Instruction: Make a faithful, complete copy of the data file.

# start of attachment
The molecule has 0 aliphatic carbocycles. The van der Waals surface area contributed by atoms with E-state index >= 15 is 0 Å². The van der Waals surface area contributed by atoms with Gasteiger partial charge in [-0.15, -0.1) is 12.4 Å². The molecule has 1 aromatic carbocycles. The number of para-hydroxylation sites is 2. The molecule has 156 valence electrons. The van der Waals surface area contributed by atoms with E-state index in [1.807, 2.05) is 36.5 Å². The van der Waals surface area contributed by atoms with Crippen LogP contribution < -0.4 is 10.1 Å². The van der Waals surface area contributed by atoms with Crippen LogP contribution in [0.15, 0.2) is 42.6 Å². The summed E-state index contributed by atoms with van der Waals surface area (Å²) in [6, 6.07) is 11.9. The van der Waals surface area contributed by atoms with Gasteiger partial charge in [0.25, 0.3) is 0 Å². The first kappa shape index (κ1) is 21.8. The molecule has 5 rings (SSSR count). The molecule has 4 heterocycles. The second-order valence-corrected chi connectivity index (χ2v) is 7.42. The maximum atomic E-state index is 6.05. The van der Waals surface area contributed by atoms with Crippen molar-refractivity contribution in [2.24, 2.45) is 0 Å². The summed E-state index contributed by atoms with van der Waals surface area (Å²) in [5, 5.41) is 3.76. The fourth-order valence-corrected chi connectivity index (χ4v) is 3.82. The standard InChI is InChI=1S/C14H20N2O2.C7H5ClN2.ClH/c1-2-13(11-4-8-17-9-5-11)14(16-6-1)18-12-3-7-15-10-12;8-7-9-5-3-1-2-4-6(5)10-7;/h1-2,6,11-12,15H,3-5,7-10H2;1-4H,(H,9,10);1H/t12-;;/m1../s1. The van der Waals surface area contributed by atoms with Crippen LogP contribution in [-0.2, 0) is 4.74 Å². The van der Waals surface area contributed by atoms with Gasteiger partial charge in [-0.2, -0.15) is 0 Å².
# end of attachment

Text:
The molecule has 0 aliphatic carbocycles. The van der Waals surface area contributed by atoms with E-state index >= 15 is 0 Å². The van der Waals surface area contributed by atoms with Gasteiger partial charge in [-0.15, -0.1) is 12.4 Å². The molecule has 1 aromatic carbocycles. The number of para-hydroxylation sites is 2. The molecule has 156 valence electrons. The van der Waals surface area contributed by atoms with E-state index in [1.807, 2.05) is 36.5 Å². The van der Waals surface area contributed by atoms with Crippen LogP contribution < -0.4 is 10.1 Å². The van der Waals surface area contributed by atoms with Crippen LogP contribution in [0.15, 0.2) is 42.6 Å². The summed E-state index contributed by atoms with van der Waals surface area (Å²) in [6, 6.07) is 11.9. The van der Waals surface area contributed by atoms with Gasteiger partial charge in [0.25, 0.3) is 0 Å². The first kappa shape index (κ1) is 21.8. The molecule has 5 rings (SSSR count). The molecule has 4 heterocycles. The second-order valence-corrected chi connectivity index (χ2v) is 7.42. The maximum atomic E-state index is 6.05. The van der Waals surface area contributed by atoms with Crippen molar-refractivity contribution in [2.24, 2.45) is 0 Å². The summed E-state index contributed by atoms with van der Waals surface area (Å²) in [5, 5.41) is 3.76. The fourth-order valence-corrected chi connectivity index (χ4v) is 3.82. The standard InChI is InChI=1S/C14H20N2O2.C7H5ClN2.ClH/c1-2-13(11-4-8-17-9-5-11)14(16-6-1)18-12-3-7-15-10-12;8-7-9-5-3-1-2-4-6(5)10-7;/h1-2,6,11-12,15H,3-5,7-10H2;1-4H,(H,9,10);1H/t12-;;/m1../s1. The van der Waals surface area contributed by atoms with Crippen LogP contribution in [-0.2, 0) is 4.74 Å². The van der Waals surface area contributed by atoms with Gasteiger partial charge in [-0.2, -0.15) is 0 Å².